Paleolithic Age

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I. Paleolithic Age - Old Stone Age  ( 500.000-10.000 BCE )

Click Here for the map of Prehistoric Sites in Anatolia 

Archaeologists and historians taking the invention of writing as a turning point in the human evolution, examine the history of civilizations under two separate headings, “Prehistoric Ages” and “Historic Ages". Paleolithic Age which is the first phase of Prehistory covers the longest period of time among all levels of civilizations. In this period, human evolved from ape-like creatures into Homo sapiens whish is the last phase in human evolution. What makes Paleolithic Age different from Geological times is that the use of natural or man made tools and weapons. The beginning and end of Paleolithic period may change from area to area; the approximate chronology given above is for Anatolia.
The name Paleolithic derives from Palaios=Old and Lithos=Stone, thence it becomes "Old Stone Age". 

One major development of this period was that the human had learned to control the fire which they used for cooking and heating their caves and also for protection from the wild animals. 

Living conditions of Paleolithic Age were hard and the nature was cruel to human being. The life was totally wild. They lived in the caves or occupied the rock and wood shelters. They tended to stay in large groups and had to share their food with other family members. 
If we had had a chance to take a look at those people, we would have seen a crowded flog of people living like animals. Basically their living conditions depended on their hunting and fishing abilities, or collecting edible plants from the nature around them. In this sense, we can say these earliest groups were just consumers as they didn't know yet to produce any thing and they always tried to take advantage of the nature. The remains of bones and other remains of wild animals have been found in the caves in large quantities, so we understand that these people just ate their food and left the remains there in their cave. All the tools they had had to be obtained from the nature such as flint axes, obsidian cutters and scrapers. It was yet too early for the human to build sophisticated and complicated weapons and tools. Also, they didn't have a settled life yet, whenever the food sources around them diminished; they had to move on to other locations. The natural conditions were quiet equal for human and wild animals. However, towards the end of the Paleolithic Age, human produced some art as well, they painted their cave walls with the depiction of their everyday lives, such as hunting scenes, symbolic paintings related to fertility, and wild animals. The art they produced was the most distinctive element which differentiates human being from the wild animals. The archaeological excavations have revealed that the Paleolithic life was available in almost every part of Anatolia. Especially, the diggings in the Euphrates basin in the SW Turkey have brought many Paleolithic settlements to the light.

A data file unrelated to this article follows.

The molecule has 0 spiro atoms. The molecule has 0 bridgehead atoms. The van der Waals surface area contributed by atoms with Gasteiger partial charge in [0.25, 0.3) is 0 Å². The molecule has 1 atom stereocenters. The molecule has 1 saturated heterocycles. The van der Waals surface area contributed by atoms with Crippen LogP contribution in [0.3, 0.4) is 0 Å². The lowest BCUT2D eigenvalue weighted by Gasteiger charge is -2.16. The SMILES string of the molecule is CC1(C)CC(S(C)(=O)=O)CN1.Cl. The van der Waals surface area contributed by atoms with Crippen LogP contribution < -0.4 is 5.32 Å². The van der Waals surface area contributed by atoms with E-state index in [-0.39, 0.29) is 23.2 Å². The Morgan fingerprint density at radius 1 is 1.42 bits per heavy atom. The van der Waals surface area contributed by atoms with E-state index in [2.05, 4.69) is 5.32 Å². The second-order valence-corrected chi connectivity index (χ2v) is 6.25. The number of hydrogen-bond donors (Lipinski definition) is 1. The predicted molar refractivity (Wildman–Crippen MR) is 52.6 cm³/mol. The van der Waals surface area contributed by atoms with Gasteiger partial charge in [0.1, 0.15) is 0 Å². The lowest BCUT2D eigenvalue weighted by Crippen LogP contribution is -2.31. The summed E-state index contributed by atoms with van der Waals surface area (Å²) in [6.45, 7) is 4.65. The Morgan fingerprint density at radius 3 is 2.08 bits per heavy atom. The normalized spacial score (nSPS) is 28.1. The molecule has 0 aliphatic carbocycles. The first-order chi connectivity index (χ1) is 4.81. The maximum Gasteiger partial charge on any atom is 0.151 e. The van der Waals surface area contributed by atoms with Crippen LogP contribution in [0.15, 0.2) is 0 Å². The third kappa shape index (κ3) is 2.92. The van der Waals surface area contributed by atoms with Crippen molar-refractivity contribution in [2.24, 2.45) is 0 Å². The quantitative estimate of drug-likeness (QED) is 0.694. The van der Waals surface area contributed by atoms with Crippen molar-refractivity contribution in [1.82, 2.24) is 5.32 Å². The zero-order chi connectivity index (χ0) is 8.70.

Some of the Paleolithic sites in Anatolia are; 
"Yarimburgaz Cave" near Istanbul", being the oldest evidence for human presence in Turkey. Inside the Yarimburgaz cave have been found the remains of wild figs and olives and the bones of some wild animals. 
"Karain Cave " from Antalya in Mediterranean area reflects the best preserved wall paintings. "Okuzini Cave" has also provided interesting wall paintings that give us idea about the artistic values of Paleolithic people. In addition to the above dwellings, also from the same region, we can count "Beldibi", "Belbasi", "Kumbucagi" and "Kadiini" Caves. 

The examples of the tools and other artifacts produced and used by Paleolithic People are on display at the Museum of Anatolian Civilizations in Ankara, and at the Archaeological Museum of Antalya and at many other state museums all around Turkey.


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Travels around Asia Minor 1976-2002
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Last Update : December, 2011